On Monday (6 June) morning, around two dozen youth raised pro-Khalistan slogans in Amritsar's Golden Temple and demanded a "Sikh referendum by 2020."
The early-morning drama marked the 32nd anniversary of Operation Blue Star, the Indian Army's 1984 offensive to flush out Sikh separatist Jarnail Singh Bhindranwale and his armed militia from the Golden Temple.
A day before the anniversary, the state government had turned the Golden Temple into a fortress, deploying a three-layered security around the shrine. Simultaneously, more than a hundred hardliners were detained from across the state to ensure peace is not disturbed by pro-Khalistan protesters and activists.
Hardliners had given a call for shutting down Amritsar on the day of the anniversary. But, in the city, it was business as usual.
For the past few years, hardliners have been trying to revive the Khalistan movement in Punjab. On every anniversary of the India Army's operation in the premises of the highest temporal seat of Sikhism, competing groups of hardliners try to ignite the separatist sentiment through slogans, posters and interruptions in religious ceremonies at the Golden Temple. Two years ago, a similar effort was made on Bhindranwale's death anniversary, when overnight posters and slogans hailing him as a martyr had sprung up across Punjab.
Will the hardliners succeed?
In 1984, when Indira Gandhi asked the Army to enter the Golden Temple, the Indian government's principal adversaries were the hardliners led by Bhindranwale's Damdami Taksal. As its religio-political head, the fiery Sikh separatist had positioned the Taksal, headquartered around 40 kilometres from Amritsar, at the vanguard of fundamentalism.
But, in what could be seen as a sign of changing times, the Taksal is now trying to go back to its moderate roots, turning itself into a centre of religious teachings instead of just remaining a custodian of Bhindranwale's legacy and philosophy.
According to a report in the Hindustan Times, in the past couple of years, it has made a concerted effort to recreate itself from the rubble and project itself as not just the custodian of the legacy of Jarnail Singh Bhindranwale, its 14th head, and Guru Gobind Singh, the last Sikh guru, but also the keeper of the ‘purest’ form of Sikhism, wedded to modernity.
Such has been the transformation that Damdami Taksal is now under attack from fringe elements for turning moderate and allying itself with the ruling Shiromani Akal Dal (SAD).
The feeling within Punjab is that the separatist movement is all but dead. Though pro-Khalistan activists still abound in large numbers, their movement exists only at a conceptual level, as a mirage that nobody is willing to chase.
The sentiment is echoed by many. In December 2015, Firstpost met Harpal Singh Cheema, one of the prominent separatist voices in Punjab. At the peak of the Khalistan movement, Cheema was jailed on several occasions in India and in California—on the basis of "classified information." Having fought for a separate state for several decades, Cheema now believes their struggle will now exist only as political movement. "Militancy will never return to Punjab," he had told Firstpost in December.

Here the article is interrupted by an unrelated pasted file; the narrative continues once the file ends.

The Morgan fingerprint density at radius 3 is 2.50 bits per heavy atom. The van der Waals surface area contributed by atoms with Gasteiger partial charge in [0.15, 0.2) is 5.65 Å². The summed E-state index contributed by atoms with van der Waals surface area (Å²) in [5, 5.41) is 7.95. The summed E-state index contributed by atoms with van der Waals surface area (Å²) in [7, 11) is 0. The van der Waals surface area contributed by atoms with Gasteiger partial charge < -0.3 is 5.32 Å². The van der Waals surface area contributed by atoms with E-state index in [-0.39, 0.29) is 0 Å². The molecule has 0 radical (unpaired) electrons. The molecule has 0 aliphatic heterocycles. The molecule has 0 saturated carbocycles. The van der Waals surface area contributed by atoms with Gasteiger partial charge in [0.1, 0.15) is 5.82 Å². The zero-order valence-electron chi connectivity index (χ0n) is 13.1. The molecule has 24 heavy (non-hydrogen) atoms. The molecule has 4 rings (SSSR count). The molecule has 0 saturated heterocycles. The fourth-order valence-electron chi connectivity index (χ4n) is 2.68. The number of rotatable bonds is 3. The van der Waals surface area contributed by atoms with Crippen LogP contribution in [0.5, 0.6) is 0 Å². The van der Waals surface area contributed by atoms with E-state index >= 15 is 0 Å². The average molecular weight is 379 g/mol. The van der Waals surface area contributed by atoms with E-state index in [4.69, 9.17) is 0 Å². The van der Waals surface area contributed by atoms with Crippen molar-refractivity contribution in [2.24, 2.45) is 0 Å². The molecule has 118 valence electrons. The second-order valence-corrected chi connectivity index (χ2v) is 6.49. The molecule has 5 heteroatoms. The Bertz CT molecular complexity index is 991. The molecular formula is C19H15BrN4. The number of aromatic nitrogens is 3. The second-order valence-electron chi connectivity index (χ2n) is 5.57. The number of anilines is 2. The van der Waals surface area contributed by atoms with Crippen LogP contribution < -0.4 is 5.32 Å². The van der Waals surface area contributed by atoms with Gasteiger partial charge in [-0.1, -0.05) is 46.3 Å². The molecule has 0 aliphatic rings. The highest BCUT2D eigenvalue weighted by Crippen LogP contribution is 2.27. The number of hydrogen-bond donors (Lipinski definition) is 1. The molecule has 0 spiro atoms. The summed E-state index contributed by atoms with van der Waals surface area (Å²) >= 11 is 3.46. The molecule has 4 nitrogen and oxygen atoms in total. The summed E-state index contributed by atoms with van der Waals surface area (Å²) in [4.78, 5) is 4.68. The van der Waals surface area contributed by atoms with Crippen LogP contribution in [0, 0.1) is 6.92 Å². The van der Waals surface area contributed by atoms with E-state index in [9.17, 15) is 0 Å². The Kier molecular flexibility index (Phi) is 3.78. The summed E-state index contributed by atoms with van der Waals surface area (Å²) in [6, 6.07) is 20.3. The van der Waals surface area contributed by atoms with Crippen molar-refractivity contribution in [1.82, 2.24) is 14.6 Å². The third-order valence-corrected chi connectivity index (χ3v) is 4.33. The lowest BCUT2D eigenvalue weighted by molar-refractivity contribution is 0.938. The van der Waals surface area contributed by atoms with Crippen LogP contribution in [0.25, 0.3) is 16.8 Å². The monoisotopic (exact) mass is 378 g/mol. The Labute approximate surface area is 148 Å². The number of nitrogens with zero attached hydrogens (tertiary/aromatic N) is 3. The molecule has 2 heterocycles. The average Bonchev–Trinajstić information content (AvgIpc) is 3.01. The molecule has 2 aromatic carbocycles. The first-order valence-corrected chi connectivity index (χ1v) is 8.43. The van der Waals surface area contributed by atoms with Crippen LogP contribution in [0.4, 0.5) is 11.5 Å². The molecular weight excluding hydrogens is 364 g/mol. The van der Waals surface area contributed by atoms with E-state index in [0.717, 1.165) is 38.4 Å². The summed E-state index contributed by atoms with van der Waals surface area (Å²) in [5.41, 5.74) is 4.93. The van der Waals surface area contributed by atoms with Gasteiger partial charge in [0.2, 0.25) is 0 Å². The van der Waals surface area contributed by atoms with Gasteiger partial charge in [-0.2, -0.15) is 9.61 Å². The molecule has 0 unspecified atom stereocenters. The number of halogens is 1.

Punjab's problem is that several fringe elements are active in the state under various banners. In a bid to outdo each other, they often come up with calls for bandhs and sporadic—mostly weak—protests against the Indian government.
Their only recent show of considerable strength was the Sarbat Khalsa--the 18th century tradition of a conclave of all the Sikh misls-- in November 2015, where participants demanded Khalistan and anointed former Punjab chief minister Beant Singh's assassin Jagtar Singh Hawara as jathedar of Akal Takht. But, after that the movement fizzled out.
Politics, however, can queer the Punjab pitch. Elections in the state are due next year and there is apprehension that the Akalis may try to go back to the Panthic agenda as a last-gasp effort to stop the Aam Aadmi Party (AAP).
In popular perception, the Akalis have fallen way behind Arvind Kejriwal's party because of a variety of reasons—anti-incumbency, charges of corruption, the drug problem and the inability of the Congress to get its act together. Analysts believe the established parties could reach out to hardliners to keep the "party of Delhiites" out of Punjab.
Former DGP Shashi Kant says there is no immediate threat of militancy in Punjab. But the pot is boiling. "Those who recall the pre and post 1984 situation are well aware that the militant phase of Punjab had two sets of ‘forces’ working on ground. One was the sections thought that it was fighting for an ideological cause; right or wrong, for I am no one to sit on judgement. The second section—which incidentally was more predominant and active—primarily consisted of criminals anti-social elements, working either independently to stack in cash or working for certain political parties/organisations to add on to the general mayhem. This latter section also consisted of individuals working for certain influential officials as ‘cats’ and bringing in both 'cash and laurels' to their employers. And this latter category is once again hyperactive in Punjab at the instance of the anti-social segment of the Punjabi polity and officialdom. These criminals, who are called gangsters in today’s parlance, own their allegiance to no one but this anti social segment of Punjab’s polity and officialdom," he argues.